In particular, people in the hardest-hit areas of Chin and Rakhine states – already vulnerable to begin with – are still suffering, with paddy production set to fall by up to 15 per cent, constraining food access and pushing consumer prices up, according to the report, compiled jointly by the Food and Agriculture Organization (FAO) and the World Food Programme (WFP).For immediate assistance, the report recommends the distribution of seeds for the forthcoming monsoon planting seasons, provision of water and pest-resistant storage containers to protect farmer’s seeds, along with drying nets and post-harvest equipment, as well as urgent restocking of livestock, such as chickens, ducks, goats and pigs, to avoid a fall in protein intake. The affected communities also must secure fishing equipment, rebuild fishing gear and boats, and rehabilitate fish ponds. They also need more smaller farm machinery for hire.Longer-term interventionsIn addition to those measures, “we are also ensuring a focus on longer term interventions which enable farmers and communities to better cope with future emergencies,” Bui Thi Lan, FAO Representative in Myanmar, said in a press release.The report also provides a set of recommendations for long-term recovery, resilience building and disaster risk reduction. These include: developing grain banks at communal and regional levels to reduce post-harvest losses; constructing micro-dams in suitable areas and establishing a National Information and Early Warning Unit on Food and Nutrition Security.Resilience-building initiatives will include rehabilitation and/or rebuilding of household and community assets, mapping of disaster risk reduction systems and training farmers in disaster risk reduction skills to enable them to recover quicker and make best use of emergency recovery inputs provided.Given the availability of rice and generally well-functioning markets within Myanmar, the report recommends that assistance be provided in the form of cash or vouchers to assist vulnerable people to purchase food at a time of severe food shortages that may hit in the coming months.“As affected households have faced difficulties in obtaining credit, cash assistance is necessary to resume their livelihoods,” said Domenico Scalpelli, WFP Resident Representative and Country Director.Since October 2015, WFP has employed cash transfers in relief activities, following its prompt life-saving food assistance within 48 hours of the devastation of national disaster. In addition, WFP has been implementing cash or food for asset activities from November to provide income generation opportunities for affected people primarily relying on day labour. Above all, reconstruction of safer community infrastructure will reinvigorate communities’ resilience, he said.Funding shortfallsBy the end of 2015, WFP had reached half a million people affected by the floods and massive landslides, mostly in Ayeyarwaddy, Bago, Chin, Kachin, Kayin, Magway, Mon, Rakhine and Sagaing States and Regions.WFP intends to continue its flood response for 104,000 people until mid-2016 to prevent further deterioration of food security and nutrition situation in Myanmar, but faces a funding shortfall of $47 million to meet all food assistance needs there till the end of 2016.FAO is aiming to meet the immediate agricultural needs of 332,750 individuals still recovering from the 2015 floods. To date, FAO’s resilience program in Myanmar has secured financial resources and will provide assistance to around 150,000 farmers and fisher people in the worst-affected areas of Rakhine, Chin and Sagaing. In order to meet all targeted beneficiaries, FAO requires an additional funding of $7.1 million.The report is based on a Crop and Food Security Assessment Mission (CFSAM) conducted in Myanmar in November-December 2015 by the two UN agencies.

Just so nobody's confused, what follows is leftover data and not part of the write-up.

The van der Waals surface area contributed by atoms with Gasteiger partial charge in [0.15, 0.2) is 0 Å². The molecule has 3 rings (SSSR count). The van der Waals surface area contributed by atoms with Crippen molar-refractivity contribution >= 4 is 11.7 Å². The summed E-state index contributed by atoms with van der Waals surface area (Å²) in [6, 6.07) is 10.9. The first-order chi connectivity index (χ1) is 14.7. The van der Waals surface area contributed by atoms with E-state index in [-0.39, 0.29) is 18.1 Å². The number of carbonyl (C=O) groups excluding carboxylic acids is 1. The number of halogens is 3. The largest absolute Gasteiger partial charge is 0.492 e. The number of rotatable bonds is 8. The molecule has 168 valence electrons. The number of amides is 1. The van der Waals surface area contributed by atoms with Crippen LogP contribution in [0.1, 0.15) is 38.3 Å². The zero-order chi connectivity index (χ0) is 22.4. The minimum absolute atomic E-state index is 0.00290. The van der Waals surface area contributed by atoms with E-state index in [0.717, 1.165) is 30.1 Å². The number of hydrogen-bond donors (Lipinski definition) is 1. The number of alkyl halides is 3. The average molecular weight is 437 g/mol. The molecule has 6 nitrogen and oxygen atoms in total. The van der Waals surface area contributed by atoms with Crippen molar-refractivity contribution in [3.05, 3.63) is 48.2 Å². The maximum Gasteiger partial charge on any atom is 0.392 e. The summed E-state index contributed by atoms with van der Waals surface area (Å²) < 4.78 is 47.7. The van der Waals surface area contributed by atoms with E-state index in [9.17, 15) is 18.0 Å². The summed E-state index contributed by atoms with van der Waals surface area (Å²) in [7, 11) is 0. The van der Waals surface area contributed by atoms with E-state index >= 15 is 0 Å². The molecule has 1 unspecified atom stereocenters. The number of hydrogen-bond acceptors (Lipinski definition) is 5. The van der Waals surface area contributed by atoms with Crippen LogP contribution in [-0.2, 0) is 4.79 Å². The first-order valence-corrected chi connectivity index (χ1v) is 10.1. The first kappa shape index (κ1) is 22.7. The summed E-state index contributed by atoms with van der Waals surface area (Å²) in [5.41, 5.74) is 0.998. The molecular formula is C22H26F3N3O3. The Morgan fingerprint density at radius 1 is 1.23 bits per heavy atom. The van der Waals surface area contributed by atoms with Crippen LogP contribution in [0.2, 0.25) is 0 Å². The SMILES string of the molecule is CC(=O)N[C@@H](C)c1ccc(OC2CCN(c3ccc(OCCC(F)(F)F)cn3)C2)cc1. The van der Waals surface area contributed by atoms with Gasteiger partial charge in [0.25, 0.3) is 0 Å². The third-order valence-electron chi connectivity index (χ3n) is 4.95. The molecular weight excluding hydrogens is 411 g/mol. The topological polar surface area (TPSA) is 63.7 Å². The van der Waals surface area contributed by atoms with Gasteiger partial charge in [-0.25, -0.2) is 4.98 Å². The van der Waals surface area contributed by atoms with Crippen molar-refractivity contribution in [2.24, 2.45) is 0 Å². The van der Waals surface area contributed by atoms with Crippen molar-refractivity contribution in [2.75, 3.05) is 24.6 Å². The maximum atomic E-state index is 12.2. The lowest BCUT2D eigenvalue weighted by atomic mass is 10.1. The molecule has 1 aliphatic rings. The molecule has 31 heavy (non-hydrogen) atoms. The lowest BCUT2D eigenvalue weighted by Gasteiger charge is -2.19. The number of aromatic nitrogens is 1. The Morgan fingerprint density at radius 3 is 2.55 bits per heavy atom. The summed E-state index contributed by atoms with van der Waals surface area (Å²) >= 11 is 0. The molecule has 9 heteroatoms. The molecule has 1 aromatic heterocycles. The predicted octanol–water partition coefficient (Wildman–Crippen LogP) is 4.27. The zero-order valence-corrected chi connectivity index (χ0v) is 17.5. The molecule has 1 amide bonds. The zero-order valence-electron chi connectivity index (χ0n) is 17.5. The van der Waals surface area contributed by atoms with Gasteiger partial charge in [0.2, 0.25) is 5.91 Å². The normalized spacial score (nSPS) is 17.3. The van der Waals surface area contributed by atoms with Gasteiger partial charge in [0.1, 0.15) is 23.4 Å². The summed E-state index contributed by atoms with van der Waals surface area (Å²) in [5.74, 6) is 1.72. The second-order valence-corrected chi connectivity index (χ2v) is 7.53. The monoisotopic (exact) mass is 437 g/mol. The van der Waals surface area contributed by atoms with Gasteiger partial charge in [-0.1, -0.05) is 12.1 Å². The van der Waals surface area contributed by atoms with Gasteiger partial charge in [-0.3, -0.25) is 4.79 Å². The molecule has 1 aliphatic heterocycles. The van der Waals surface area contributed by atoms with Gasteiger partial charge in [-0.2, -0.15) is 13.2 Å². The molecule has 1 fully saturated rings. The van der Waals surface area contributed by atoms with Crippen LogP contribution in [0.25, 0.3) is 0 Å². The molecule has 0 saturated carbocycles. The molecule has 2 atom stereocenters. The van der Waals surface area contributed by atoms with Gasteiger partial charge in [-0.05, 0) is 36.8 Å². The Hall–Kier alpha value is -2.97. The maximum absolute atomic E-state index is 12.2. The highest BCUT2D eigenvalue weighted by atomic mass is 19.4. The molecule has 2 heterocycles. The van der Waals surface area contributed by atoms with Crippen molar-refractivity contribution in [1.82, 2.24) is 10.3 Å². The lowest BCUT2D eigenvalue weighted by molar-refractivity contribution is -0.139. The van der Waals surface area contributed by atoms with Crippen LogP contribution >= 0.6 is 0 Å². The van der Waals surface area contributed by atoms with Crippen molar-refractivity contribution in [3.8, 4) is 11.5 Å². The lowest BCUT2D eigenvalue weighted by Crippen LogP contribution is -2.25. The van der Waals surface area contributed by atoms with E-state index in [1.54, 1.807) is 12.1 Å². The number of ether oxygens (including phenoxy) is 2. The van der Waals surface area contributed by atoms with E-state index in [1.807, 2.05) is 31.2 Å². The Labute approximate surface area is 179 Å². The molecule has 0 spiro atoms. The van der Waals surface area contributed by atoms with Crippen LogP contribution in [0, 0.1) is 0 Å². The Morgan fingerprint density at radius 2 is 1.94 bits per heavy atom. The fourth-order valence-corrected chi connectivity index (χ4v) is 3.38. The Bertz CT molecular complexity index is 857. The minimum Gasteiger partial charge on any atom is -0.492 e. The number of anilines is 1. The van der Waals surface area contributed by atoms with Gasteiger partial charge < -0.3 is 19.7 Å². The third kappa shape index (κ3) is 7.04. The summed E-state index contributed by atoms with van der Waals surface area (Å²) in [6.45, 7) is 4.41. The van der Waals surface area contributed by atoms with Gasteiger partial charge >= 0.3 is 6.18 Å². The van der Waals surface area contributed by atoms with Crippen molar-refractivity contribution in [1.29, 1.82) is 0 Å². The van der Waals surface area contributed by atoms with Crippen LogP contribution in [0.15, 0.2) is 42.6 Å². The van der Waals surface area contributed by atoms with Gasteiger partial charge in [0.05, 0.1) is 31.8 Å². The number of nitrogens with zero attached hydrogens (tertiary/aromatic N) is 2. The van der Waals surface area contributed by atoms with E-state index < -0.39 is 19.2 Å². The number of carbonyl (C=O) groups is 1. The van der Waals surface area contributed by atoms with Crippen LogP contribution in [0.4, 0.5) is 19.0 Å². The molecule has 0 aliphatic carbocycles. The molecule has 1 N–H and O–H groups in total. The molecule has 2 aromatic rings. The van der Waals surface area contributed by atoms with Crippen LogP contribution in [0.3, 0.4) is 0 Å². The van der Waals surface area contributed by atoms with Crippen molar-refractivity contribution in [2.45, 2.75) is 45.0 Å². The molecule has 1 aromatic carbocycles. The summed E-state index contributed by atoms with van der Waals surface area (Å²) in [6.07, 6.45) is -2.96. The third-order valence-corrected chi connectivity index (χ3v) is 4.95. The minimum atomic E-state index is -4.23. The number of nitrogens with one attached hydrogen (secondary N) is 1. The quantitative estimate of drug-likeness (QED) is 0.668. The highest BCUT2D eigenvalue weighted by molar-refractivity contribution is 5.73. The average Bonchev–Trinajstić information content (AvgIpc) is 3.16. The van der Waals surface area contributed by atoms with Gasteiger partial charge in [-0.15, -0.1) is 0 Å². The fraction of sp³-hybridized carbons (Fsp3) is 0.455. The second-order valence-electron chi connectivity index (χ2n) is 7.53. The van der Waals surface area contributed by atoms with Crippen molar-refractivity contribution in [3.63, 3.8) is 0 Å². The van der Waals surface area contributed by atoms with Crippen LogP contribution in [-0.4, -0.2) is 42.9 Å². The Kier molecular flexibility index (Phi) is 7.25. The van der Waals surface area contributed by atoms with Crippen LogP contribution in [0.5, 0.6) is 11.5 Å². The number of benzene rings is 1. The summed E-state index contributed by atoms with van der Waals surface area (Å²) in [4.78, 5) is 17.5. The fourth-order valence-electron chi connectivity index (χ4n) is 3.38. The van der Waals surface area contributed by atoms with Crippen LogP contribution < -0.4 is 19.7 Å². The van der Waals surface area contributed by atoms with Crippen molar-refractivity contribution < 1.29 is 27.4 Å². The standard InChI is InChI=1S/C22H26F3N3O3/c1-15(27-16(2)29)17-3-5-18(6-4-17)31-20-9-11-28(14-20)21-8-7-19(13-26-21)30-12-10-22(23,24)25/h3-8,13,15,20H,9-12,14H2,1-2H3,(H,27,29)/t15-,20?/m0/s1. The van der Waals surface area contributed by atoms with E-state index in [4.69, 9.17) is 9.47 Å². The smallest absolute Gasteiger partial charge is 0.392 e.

Want the best of The Telegraph direct to your email and WhatsApp? Sign up to our free twice-daily Front Page newsletter and new audio briefings. A university’s transgender policy has sparked a backlash after saying that transgender people must be “positively represented” in discussions.Academics have said that the inclusion of such clauses “stifle debate”, as they warn against the “Orwellian” rules. Institutions have rushed to introduce specific “transgender policies” in recent years, often in addition to their existing equality and diversity policies. But there is concern among some professors that some of parts of these policies impede on free speech and create a “chilling effect” on campus.Sussex university includes a clause in its policy which say that “any materials within relevant courses and modules will positively represent trans people and trans lives”.Kathleen Stock, a philosophy professor at Sussex and director of teaching at the university’s History, Art History and Philosophy department, said that this kind of clause is “repressive”.“Universities should have policies that protect employees and students from discrimination,” Prof Stock said.“But policies which say you must always ‘positively represent’ a group of people clearly overstep the boundary. These are not fit for purpose in allowing academics to explore issues responsibly.”She said that academics need to be able to discuss societal questions about how to balance rights of trans people and others like vulnerable women in prisons, hostels and rape crisis centres.“If we want to talk about those from an academic perspective, we have to be able to talk about criminality, mental illness and anything else,” she said.Prof Stock gave the example the incarceration of transgender women in the female women’s estate and failures in policy that led to the Karen White case. The transgender prisoner Karen White, a convicted rapist and paedophile, was born a man but used a transgender persona to attack female prisoners in a women’s prison.The prison service has since apologised over failings in the case and last year White was jailed for life. “These sorts of attempts to control academic thought are repressive and illiberal, and they have a chilling effect,” Prof Stock said.Many universities – including Sussex – base their transgender policies on a template created by the sector organisation Advance HE, previously known as the Equality Challenge Unit, which states that courses should be checked to ensure they contain material “that positively represents trans people and trans lives”. Michael Biggs, an associate professor of sociology at Oxford, said the positive representation clause is “outrageous”. “This is really Orwellian. Universities shouldn’t be imposing transgenderism any more than they impose radical feminism,” he said.Prof Biggs and fellow academics contacted Oxford’s pro vice-Chancellor for equality and diversity to raise their concerns about the university’s transgender policy which was introduced last year. “We said you need to put in something about academic freedom in the policy,” he said.Dr Jane Hamlin, president of The Beaumont Society, a transgender support group, said she did not believe such policies “harm debate or discussion”.She said: “Even if one is being critical it shouldn’t be about the person being transgender – clearly it depends more on the actions of the individual or the comments they have made.“Clearly if something is inappropriate that is reasonable to criticise the comment or the action, not the fact that it’s made by a trans person.”A University of Sussex spokesperson said: “Like a large number of universities, our trans and non-binary equality policy statement adopts best-practice guidance for the sector. We did this because we are committed to the inclusion of all our community. “This clause in our policy statement is not at all about closing down academic debate. On the contrary, it’s about making sure there is a balance and helping our students to look beyond stereotypical views or discussions. Allowing opposing views to be heard will always be encouraged at the University of Sussex.”